I was there, filmed the demo, and spoke to the pro-Navalny protesters. It certainly wasn’t my impression that this was the ‘cream of the new generation of Russians‘, and so on. But, you can judge for yourselves, all here, unedited –
But, views on YouTube do not equate to political popularity, and many watch Navalny’s videos to argue, disagree, or just to see what he’s saying (and there’s no question he does, at times, call out corruption, and hit on issues which resonate with Russians).
Be it tarnished reputation, or ineligibility, Navalny seems increasingly distant from any meaningful involvement in Russian politics, as a politician. Which made last week’s urging by the British media, that western governments simply must support Navalny, all the more peculiar.
Or, the most obvious, being an aesthetically appealing opponent of Putin, always ready with a vitriolic criticism of Putin to hand, who can be positioned by the west as somehow Putin’s ‘successor-in-waiting’, etc. Rather than the reality of Navalny, which is a still-young, 41, but already damaged goods, spent, political yesterday’s man, turned to YouTubing.
An indeed useful, ‘handsome’ etc, of course, tool, for the west to use in their attempts to stoke problems in Russia…
So the information war is truly on. My plan – to visit each of the 11 host cities in Russia, and make a film from there, in English, and Russian. Not a promo-film. Real, factual reportage, showing you the reality of each city. As you know, all my work is completely crowdfunded, so if you support it, it’ll happen!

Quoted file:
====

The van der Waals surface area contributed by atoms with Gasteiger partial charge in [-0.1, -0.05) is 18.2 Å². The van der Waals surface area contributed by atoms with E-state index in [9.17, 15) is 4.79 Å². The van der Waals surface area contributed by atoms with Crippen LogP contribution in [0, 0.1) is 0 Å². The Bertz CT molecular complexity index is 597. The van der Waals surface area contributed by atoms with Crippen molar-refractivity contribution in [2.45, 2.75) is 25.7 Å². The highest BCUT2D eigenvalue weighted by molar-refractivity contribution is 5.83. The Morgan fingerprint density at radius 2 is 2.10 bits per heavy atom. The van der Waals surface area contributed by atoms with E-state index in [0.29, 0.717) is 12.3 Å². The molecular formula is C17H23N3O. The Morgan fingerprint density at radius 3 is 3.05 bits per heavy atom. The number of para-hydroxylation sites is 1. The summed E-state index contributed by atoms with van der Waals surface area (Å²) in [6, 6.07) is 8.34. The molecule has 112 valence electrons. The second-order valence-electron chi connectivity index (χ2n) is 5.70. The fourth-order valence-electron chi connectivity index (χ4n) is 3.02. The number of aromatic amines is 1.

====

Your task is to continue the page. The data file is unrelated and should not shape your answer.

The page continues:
And this, my 3rd World Cup by the way, so there’s something to compare!
Last week, the southern Russian city of Sochi hosted the World Festival of Youth and Students, with 25,000+ participants (a new record), and some 5000 volunteers, from 180 countries across the world taking part, in this epic event.
The regional part of the youth festival ran from October 14th to 17th, in 15 Russian regions, during which delegations visited 15 cities where participants took part in wide-ranging discussion, cultural and sports programs.
President Putin was there, speaking English even, there were concerts, mass events, and more. All in all, it seems to have been an epic event. I was sorry not to be able to cover it myself, but, committed to Crimea, and finishing my film, it just wasn’t possible. I was more sorry upon learning that seemingly not one other western correspondent had made the perfectly accessible journey to Sochi – a 2 and a bit hour flight from Moscow.
Yet Sochi, seemingly, with little prospect of finding anything negative to report there, the masses of Moscow-based western correspondents clearly didn’t deem it worth the plane fare. I can only apologise again myself for not going, if I’d really thought that not one western correspondent would go to cover this, I’dve had to go. But, live and learn, in this case not to expect even the minimum of the western press in covering Russia.